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Originally published Monday, May 30, 2005 at 12:00 AM

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Editorial

The Walking Atlas

Know where you are? If not, 13-year-old Max Sugarman of Issaquah probably does. Congratulations to the seventh-grader from Pine Lake Middle...

KNOW where you are?

If not, 13-year-old Max Sugarman of Issaquah probably does.

Congratulations to the seventh-grader from Pine Lake Middle School in Sammamish, who returned to the state this week after placing sixth in the National Geographic Bee finals in Washington, D.C. Sugarman won over geography whizzes and neophytes when he won the state competition on April 1. Then it was on to the nationals, where Sugarman successfully competed against 55 contestants from around the country for 10 finalist slots.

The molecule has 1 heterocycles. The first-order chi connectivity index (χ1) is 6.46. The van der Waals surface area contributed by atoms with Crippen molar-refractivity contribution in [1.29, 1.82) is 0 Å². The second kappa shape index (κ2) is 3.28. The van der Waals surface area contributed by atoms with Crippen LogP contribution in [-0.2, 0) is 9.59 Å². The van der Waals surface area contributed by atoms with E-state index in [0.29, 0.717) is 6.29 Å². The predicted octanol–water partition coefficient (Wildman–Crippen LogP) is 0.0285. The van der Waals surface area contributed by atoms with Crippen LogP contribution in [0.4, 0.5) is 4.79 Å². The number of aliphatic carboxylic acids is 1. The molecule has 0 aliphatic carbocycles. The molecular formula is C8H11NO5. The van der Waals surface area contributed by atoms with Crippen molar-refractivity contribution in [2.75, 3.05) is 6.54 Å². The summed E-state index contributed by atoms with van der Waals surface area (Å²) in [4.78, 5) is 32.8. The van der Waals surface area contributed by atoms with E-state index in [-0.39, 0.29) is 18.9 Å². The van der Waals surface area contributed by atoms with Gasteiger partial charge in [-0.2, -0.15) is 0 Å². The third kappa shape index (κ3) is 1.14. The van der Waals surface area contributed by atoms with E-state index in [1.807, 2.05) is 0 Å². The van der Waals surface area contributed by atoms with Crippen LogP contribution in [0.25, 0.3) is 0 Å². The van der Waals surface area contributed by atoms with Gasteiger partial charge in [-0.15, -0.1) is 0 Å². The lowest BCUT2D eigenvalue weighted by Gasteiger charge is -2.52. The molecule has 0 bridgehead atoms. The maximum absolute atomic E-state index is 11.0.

In the final round of the competition in the nation's capital, Sugarman correctly answered eight of 10 questions posed by moderator and TV game-show host Alex Trebek. But he was stumped, and eliminated, when he couldn't name the capital city that is protected by barriers at Woolwich against storm surges from the North Sea. Sugarman answered Amsterdam. The correct answer is London.

The winning question: "Lake Gatun, an artificial lake that constitutes part of the Panama Canal system, was creating by damming which river?" It was successfully answered by Minnesota student Nathan Cornelius, who won a $25,000 scholarship for first prize.

Only one person can win a competition. But everyone else who makes it through round after round, giving their best and hanging in there, is a winner of a different sort. They are true competitors.

This page tips its hat to Max Sugarman, the boy his friends call "The Walking Atlas."

(The winning answer: The Chagres River.)

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